The corner coffee cart is a well-known part of New York City’s landscape, but it may have been first actualized as a much more charitable endeavor. Back in 1887, the first one-cent coffee stand for poor New Yorkers opened on Ann Street off Broadway. Standing in front of City Hall’s high-octane newspaper offices of Park Row, St. Andrews One Cent Coffee Stand served a half-pint of coffee with milk sugar and a slice of bread for just a penny.
After just a few months business was booming and four more coffee stands were opened on busy intersections throughout downtown. In addition to coffee, the cart also served hearty fair including beef soup, pork and beans, fish cakes, and fish chowder. However, no item sold from the cart cost more than one cent. Unlike today’s sidewalk carts servicing busy New Yorkers, St. Andrews was catering to a different customer.
St. Andrews’ clientele was the city’s down and out, newsboys, immigrants, poor families and street waifs. The cart was founded by Clementine Lamadrid to help feed struggling residents who might otherwise have been too proud to accept free meals. At the time, the city offered little assistance to those in need, and one-cent coffee and food was somewhat affordable for a street kid or jobless adult.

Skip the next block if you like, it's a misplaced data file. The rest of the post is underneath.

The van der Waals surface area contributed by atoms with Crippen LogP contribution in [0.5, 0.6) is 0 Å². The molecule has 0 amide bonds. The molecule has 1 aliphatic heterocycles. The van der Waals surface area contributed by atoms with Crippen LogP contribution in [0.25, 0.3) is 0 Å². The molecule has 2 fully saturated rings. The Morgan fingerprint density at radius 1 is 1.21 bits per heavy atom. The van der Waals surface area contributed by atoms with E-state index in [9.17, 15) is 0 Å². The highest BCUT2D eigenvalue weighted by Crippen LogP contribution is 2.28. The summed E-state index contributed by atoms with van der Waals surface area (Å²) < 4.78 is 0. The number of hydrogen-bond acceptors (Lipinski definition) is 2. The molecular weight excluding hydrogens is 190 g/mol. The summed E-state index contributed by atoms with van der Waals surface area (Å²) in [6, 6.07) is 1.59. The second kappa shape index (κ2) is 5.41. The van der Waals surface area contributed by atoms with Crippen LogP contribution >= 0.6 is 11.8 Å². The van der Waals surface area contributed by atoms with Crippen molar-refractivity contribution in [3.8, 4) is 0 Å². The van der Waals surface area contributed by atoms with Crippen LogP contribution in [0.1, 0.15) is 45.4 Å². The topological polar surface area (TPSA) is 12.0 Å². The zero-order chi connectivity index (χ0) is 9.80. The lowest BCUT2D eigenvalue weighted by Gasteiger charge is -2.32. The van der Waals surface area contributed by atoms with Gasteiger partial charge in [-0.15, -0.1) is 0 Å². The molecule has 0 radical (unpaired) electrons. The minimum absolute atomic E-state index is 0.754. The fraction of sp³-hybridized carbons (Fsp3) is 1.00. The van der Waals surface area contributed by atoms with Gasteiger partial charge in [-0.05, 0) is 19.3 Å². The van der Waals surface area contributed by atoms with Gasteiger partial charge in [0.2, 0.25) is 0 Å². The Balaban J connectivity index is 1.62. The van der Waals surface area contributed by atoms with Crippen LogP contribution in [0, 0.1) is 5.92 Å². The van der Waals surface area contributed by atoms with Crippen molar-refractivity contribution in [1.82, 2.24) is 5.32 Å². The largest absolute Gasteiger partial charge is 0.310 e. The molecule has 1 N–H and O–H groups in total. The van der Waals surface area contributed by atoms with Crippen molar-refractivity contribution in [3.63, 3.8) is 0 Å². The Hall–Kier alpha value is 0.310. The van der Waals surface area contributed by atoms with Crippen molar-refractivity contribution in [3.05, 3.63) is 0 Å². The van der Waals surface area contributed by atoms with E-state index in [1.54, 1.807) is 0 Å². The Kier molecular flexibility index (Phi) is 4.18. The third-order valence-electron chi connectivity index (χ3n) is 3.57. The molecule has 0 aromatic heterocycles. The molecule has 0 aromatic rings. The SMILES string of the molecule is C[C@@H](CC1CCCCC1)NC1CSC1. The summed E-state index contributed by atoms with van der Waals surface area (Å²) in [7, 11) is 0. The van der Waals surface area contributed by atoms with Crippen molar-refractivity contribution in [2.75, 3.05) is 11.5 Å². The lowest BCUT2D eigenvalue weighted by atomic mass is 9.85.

It appears that the old-school food stands only lasted through the 1930s, but they certainly left their mark helping thousands of hungry New Yorkers.
[Via Ephemeral New York ]
All images via Ephemeral New York
- The Lost Subway Line of the 1939-1940 World’s Fair
- Vaults Under the Brooklyn Bridge Once Held Private Wine Cellars
- Photo From 1918 Shows a Towering Pyramid of 12,000 German Helmets in Front of Grand Central
Tags : One-Cent Coffee Stand
Neighborhoods : Financial District